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Multimedia Entertainment Applications - Concepts, Enabling Technologies, Enabling Technologies: Formats and Compression, Enabling Technologies: Networks

video music devices virtual

Stefano Cacciaguerra, Marco Roccetti, and Paola Salomoni
Department of Computer Science, University of Bologna, Bologna, Italy

Definition: Multimedia entertainment applications aim at diverting users, engaging them in amazing experiences such as reading a book, listening to music, enjoying videos, and playing a game.

Concepts

To understand modern multimedia entertainment applications a definition of both entertainment and multimedia notions is needed. Entertainment is something diverting or engaging, i.e. a public performance, a usually light comic or an adventure novel. Multimedia means using, involving, or encompassing several media. Classic media are hypertexts, sound, image, video and animation. From these standpoints, multimedia entertainment applications aim at diverting users, engaging them in amazing experiences such as reading a book, listening to music, enjoying videos, and playing a game. While in the past, traditional multimedia entertainment technology offered predominantly passive experiences, such as, video on demand for example, advances in ICT are promoting a greater interactivity as well as allowing more exciting immersive experiences to consumers, such as interactive virtual environments, interactive storytelling and online games. In fact, with the coming of the Internet era, the network communications have been fueled in a way not available on any other medium. This fact improved the chance to interact in real-time with remote applications rather than to sit passively, bringing online the multimedia entertainment.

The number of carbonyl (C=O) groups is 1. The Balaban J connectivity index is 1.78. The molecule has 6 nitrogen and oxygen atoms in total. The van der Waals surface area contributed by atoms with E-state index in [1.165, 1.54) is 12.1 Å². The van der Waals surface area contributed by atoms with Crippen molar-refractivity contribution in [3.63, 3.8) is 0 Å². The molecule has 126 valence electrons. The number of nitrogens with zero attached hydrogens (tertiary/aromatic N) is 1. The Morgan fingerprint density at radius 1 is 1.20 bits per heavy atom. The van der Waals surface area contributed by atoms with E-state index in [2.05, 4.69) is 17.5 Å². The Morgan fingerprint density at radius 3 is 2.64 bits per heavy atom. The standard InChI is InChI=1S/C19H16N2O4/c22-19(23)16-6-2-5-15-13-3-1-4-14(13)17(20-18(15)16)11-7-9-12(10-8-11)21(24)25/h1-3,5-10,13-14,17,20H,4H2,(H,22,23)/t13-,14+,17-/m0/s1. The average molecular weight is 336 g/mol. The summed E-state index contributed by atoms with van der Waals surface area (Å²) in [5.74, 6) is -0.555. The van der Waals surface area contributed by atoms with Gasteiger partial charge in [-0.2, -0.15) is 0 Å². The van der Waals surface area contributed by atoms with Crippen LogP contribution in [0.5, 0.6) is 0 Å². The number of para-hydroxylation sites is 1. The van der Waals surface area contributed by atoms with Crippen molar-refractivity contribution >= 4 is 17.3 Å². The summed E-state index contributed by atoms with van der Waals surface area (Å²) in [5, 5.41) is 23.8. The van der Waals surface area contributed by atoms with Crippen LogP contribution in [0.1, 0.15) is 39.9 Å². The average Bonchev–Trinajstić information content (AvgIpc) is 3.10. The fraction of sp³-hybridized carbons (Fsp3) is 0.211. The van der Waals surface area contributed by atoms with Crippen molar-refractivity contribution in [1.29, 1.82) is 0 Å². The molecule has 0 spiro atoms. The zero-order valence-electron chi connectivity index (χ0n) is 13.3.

Further, multimedia entertainment was historically not considered as a topic deserving of serious study. Yet, two main reasons attract, today, an increasing number of researchers and practitioners. The former is the explosive growth of the multimedia entertainment market, from its niche position to a multi-billion dollar industry with an ever-increasing trend. Analysts report the following. In February 2004, 51 million people were using Microsoft’s Windows Media Player, Apple sold over 2,016,000 iPods during the 4 th quarter of 2004 as compared to 336,000 one year ago, Jupiter Research estimates in 1.7 billion $ the 2009 online music market in the US, the gaming industry surpasses even the cinematography industry expecting to increase the sales up to 31.6 billion $ in 2009. The latter reason is represented by the correlation between problems that emerge while developing innovative multimedia entertainment applications and those typical of more serious settings in the Computer Science fields.

The reminder of this article is organized as follows. Section 2 presents surveys for enabling technologies in multimedia entertainment. Further, Section 3 discusses on the main trends of modern multimedia entertainment applications. Finally, Section 4 provides some final considerations about multimedia entertainment applications of the future.

Enabling Technologies

Multimedia technologies provide an important support to entertainment services with a myriad of coding, access and distribution alternatives. Anywhere and anytime communication technologies facilitate entertainment services, while final devices enhance the user experience. Unfortunately, a global end-to-end solution “from the producer to the consumer” involving several media to provide entertainment contents to the final user does not exist. Yet, the main streams for passing from the entertainment producer to the final consumer step through the four following phases shown in Figure 1 and discussed below in isolation.